The name chaumes describes a field after the harvest, when only the stalks of the cereals remain. This part of the plant, also known as “straw”, used to be of great economic importance since harvesting with a sickle left behind stalks that were relatively tall.
This stubble was sometimes dug in as a fertiliser or it was cut and used for a wide variety of purposes: as bedding for both horses and people, for thatching houses and mixed with mud to make walls, both of which provided excellent thermal insulation. Stubble could be used for thatching rural dwellings, and was occasionally used in urban areas, as an alternative to the “shingles” (wooden tiles) used in forested areas and the clay tiles used in regions with clay soils.
What exactly was the “Chapitre” which owned the land known as the “Chaumes du Chapitre”? Does the name refer to the Chapter of the Maison-Dieu in Montmorillon? Or to that of the Canons of Le Dorat whose lives were given over to prayer in their collegial church of Saint-Pierre, but who also played an important seigneurial role as regards the lands they owned, some of which was located at quite a distance? Whoever the landlords or owners may have been, the number of plots of land bearing the name chaumes is evidence of their significance within the landscape and within people’s lives:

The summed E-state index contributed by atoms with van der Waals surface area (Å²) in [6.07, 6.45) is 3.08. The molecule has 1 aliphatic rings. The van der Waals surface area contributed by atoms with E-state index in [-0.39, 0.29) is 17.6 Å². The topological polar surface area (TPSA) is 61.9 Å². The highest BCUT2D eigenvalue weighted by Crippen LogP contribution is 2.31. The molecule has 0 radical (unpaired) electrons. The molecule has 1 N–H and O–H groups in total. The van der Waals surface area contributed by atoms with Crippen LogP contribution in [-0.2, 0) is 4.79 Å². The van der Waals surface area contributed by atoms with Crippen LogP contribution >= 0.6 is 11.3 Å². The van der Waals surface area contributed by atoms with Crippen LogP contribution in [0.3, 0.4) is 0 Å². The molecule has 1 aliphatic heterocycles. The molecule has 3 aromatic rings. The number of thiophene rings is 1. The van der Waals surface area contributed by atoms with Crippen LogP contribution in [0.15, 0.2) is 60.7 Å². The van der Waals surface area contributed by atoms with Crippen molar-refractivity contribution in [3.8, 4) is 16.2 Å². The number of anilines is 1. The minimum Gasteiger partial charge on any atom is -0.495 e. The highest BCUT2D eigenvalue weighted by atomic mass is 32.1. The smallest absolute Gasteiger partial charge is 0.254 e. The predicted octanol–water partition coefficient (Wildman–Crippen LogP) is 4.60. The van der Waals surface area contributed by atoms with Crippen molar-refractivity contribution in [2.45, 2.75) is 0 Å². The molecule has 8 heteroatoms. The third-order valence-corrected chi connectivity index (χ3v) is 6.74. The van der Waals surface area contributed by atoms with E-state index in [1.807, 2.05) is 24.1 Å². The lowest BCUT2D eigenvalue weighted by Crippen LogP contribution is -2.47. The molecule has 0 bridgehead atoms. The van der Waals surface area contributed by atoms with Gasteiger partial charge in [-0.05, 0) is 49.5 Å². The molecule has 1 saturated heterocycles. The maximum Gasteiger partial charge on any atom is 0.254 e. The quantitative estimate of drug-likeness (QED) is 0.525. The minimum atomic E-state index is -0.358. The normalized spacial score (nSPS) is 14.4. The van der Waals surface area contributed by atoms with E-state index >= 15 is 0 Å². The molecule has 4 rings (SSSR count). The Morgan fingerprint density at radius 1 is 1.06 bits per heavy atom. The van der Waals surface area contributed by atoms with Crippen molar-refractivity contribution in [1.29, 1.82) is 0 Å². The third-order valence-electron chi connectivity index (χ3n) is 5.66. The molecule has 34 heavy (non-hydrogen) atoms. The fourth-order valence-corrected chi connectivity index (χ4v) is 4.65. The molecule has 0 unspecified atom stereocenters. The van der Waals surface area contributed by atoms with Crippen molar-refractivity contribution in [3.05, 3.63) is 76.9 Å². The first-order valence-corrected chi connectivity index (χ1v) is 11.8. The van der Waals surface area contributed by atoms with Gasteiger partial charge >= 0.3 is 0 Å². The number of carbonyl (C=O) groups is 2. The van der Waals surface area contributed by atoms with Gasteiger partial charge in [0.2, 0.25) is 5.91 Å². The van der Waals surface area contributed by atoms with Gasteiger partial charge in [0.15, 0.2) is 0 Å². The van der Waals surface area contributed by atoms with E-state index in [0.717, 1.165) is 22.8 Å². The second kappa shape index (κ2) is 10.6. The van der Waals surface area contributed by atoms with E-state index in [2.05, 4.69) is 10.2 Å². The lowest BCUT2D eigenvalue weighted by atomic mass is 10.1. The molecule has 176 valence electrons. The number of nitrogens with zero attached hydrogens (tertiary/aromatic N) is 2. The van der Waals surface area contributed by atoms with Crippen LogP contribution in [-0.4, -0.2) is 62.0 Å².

the Grands Chaumes de Prun, the Chaumes de chez Pougy, the Chaumes du Ruisseau and the Chaumes aux Grelots, along with the brandes (heathlands), the bouiges (ground prepared by burning), the vignes (vines), the bouillons (mullein), the patureaux (pastures), etc.
This circuit is one of 12 circuits known collectively as "Les Chaumes du Chapitre", located in the Adriers, Moulismes and Plaisance area.
- Difference in height
- 132.84 m
- 133 meters of difference in height
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